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skyline

[skahy-lahyn] /ˈskaɪˌlaɪn/
noun, Also, sky line
1.
the boundary line between earth and sky; the apparent horizon:
A sail appeared against the skyline.
2.
the outline of something, as the buildings of a city, against the sky:
the New York skyline.
verb (used with object), skylined, skylining.
3.
to outline (something) against the sky.
Origin of skyline
1855-1860
First recorded in 1855-60; sky + line1
Dictionary.com Unabridged
Based on the Random House Dictionary, © Random House, Inc. 2018.
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Examples from the Web for skyline
Contemporary Examples
Historical Examples
  • With one hand she indicated the prairie that billowed away to the skyline.

  • Then, free of New York's skyline, the flying building was gone with a rush.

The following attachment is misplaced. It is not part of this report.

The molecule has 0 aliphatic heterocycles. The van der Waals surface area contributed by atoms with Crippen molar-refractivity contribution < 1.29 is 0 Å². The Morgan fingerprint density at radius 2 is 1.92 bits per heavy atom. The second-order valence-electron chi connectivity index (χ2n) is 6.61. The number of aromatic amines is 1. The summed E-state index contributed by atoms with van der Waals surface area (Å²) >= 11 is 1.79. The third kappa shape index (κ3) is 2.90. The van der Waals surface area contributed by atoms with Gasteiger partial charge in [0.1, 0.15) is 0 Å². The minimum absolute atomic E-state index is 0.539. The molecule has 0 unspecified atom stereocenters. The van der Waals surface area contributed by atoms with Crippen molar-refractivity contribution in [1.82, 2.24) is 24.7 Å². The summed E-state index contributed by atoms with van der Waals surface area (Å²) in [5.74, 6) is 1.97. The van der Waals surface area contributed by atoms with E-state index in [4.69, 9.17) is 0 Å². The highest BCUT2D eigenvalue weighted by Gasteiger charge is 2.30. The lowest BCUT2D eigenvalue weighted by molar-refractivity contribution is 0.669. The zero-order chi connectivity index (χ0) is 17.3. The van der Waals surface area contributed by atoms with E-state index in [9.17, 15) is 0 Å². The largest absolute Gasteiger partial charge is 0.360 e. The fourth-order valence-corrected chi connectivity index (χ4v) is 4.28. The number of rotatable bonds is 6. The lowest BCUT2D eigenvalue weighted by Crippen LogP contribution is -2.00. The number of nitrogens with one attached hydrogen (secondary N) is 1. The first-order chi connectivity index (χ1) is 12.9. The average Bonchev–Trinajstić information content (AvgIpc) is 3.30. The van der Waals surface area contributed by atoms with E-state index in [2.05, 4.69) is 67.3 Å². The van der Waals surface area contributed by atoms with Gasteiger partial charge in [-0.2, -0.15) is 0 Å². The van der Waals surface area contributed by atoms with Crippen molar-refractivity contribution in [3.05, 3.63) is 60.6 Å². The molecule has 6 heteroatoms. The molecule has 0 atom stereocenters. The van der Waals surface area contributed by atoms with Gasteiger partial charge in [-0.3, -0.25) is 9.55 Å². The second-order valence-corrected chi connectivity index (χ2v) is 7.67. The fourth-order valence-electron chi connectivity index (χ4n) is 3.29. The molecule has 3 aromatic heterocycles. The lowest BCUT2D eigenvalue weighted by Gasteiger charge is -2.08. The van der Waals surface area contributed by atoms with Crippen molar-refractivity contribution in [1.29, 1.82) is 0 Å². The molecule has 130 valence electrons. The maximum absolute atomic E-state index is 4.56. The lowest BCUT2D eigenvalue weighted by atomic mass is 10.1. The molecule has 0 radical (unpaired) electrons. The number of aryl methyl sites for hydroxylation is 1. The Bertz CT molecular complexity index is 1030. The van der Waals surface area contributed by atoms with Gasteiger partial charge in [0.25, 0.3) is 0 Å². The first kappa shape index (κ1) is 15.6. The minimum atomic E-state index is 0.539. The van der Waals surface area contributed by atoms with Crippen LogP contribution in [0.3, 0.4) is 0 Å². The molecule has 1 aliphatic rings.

Lords of the Stratosphere Arthur J. Burks
  • To the left of Fricourt, the spur rises slowly into a skyline.

    The Old Front Line John Masefield
  • The whitish parapet makes the skyline to observers in the English line.

    The Old Front Line John Masefield
  • In an old engraving, dated 1815, two figures are still to be seen on the skyline.

    Hampton Court Walter Jerrold
British Dictionary definitions for skyline

skyline

/ˈskaɪˌlaɪn/
noun
1.
the line at which the earth and sky appear to meet; horizon
2.
the outline of buildings, mountains, trees, etc, seen against the sky
Collins English Dictionary - Complete & Unabridged 2012 Digital Edition
© William Collins Sons & Co. Ltd. 1979, 1986 © HarperCollins
Publishers 1998, 2000, 2003, 2005, 2006, 2007, 2009, 2012
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Word Origin and History for skyline
n.

"horizon," 1824, from sky (n.) + line (n.).

Online Etymology Dictionary, © 2010 Douglas Harper
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14
15
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